Fenestration Forum: February 2012
By Brian Burton
The impact of climate change on fenestration
By Brian Burton
Scientists agree the earth’s climate is getting warmer.
Scientists agree the earth’s climate is getting warmer. Engineers Canada believes we are seeing the early signs of climate change on new and existing buildings.
Premature deterioration because of the stress caused by changes in the weather pattern is a serious concern and is quickly becoming the focus of a great deal of attention in many regions of Canada because any significant change in weather patterns will require modifications to the manner in which we design and construct buildings.
To meet the challenge Engineers Canada has established a Vulnerability Committee to examine the impact on our buildings and infrastructure. You can see their reports and other information online at www.pievc.ca .
The committee defines climate change as being any systematic change in climate elements sustained over several decades. The building envelope serves an important function as an environmental separator and is particularly vulnerable to even minor changes in climactic conditions because these systems have become thinner and lighter as construction technology has evolved. Fenestration components are also in direct contact with the elements.
In existing buildings, the age of the structure, materials used in its construction and the type of building envelope system can influence its ability to resist climate change. For example a 50-year-old masonry building constructed using a face-sealed cladding system has very little capacity to resist the impact because the shell of the building is directly exposed to the ever-changing exterior environmental conditions. In buildings that incorporate pressure-equalized rainscreen walls the environmental separation is concealed and is not generally exposed to the elements.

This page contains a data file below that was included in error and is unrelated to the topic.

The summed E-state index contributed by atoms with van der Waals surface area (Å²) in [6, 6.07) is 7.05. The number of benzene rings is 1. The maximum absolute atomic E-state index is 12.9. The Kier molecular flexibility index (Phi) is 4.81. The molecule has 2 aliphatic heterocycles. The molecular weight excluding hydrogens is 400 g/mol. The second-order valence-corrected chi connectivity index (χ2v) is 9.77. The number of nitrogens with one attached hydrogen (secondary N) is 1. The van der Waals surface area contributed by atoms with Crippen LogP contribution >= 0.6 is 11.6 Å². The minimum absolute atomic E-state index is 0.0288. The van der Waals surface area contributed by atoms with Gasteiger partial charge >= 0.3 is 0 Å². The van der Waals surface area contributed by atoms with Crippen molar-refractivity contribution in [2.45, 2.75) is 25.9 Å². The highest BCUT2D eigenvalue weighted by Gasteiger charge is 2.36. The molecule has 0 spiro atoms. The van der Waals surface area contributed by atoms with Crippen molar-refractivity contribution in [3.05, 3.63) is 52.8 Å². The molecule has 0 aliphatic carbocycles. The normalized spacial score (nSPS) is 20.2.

Several environmental factors can impact fenestration components. Shifts in the form, pattern, and intensity of precipitation, including the frequency of instances of freeze/thaw cycling, melting permafrost, freezing rain and rain on snow can alter the expected lifespan of fenestration, or affect its performance during that span. Shifts in the frequency of high humidity levels, changes in seasonal temperature ranges and longevity of heat waves or cold snaps, and increased intensity of wind and flooding events can also play an important role. These changes acting on an enclosure system can lead to dimensional changes in the materials which can lead to cracking and fissuring in polymer-based materials such as window frames, sealants and gaskets.
Any increase in dust, particulate matter, smoke and acid rain can also have significant implications for fenestration components. In addition, UV radiation, wind-driven dust and rain contribute to accelerated deterioration
These sources of degradation can lead to the following impacts on building performance and longevity: increased health and safety risks for occupants, overall premature or accelerated deterioration, reduced service life and functionality of components, increased risk of catastrophic failure, increased repair, maintenance and energy costs, increases in service disruptions and increased liability.
It is a relatively straightforward building science exercise to simulate at least some of the impacts of various climate change scenarios on full-scale mock-up building envelope assemblies in laboratory settings. Computer simulations might also prove useful. These strategies might assist in to determining what changes in design and building codes could mitigate the impact for new and existing buildings.
Given the size and importance of our building stock it is important we continue to monitor the issue and it is apparent we also need to substantially increase the general attention given to the topic. Climate change will present a challenge for the people who deal with these components of modern buildings: architects, engineers, building scientists and manufacturers.
Brian Burton is the author of Building Science Forum and is serving on CSA’s Fenestration Installation Technician Certification Committee. Brian is a research and development specialist for Exp (The new identity of Trow Associates). He can be reached at email@example.com or through www.exp.com .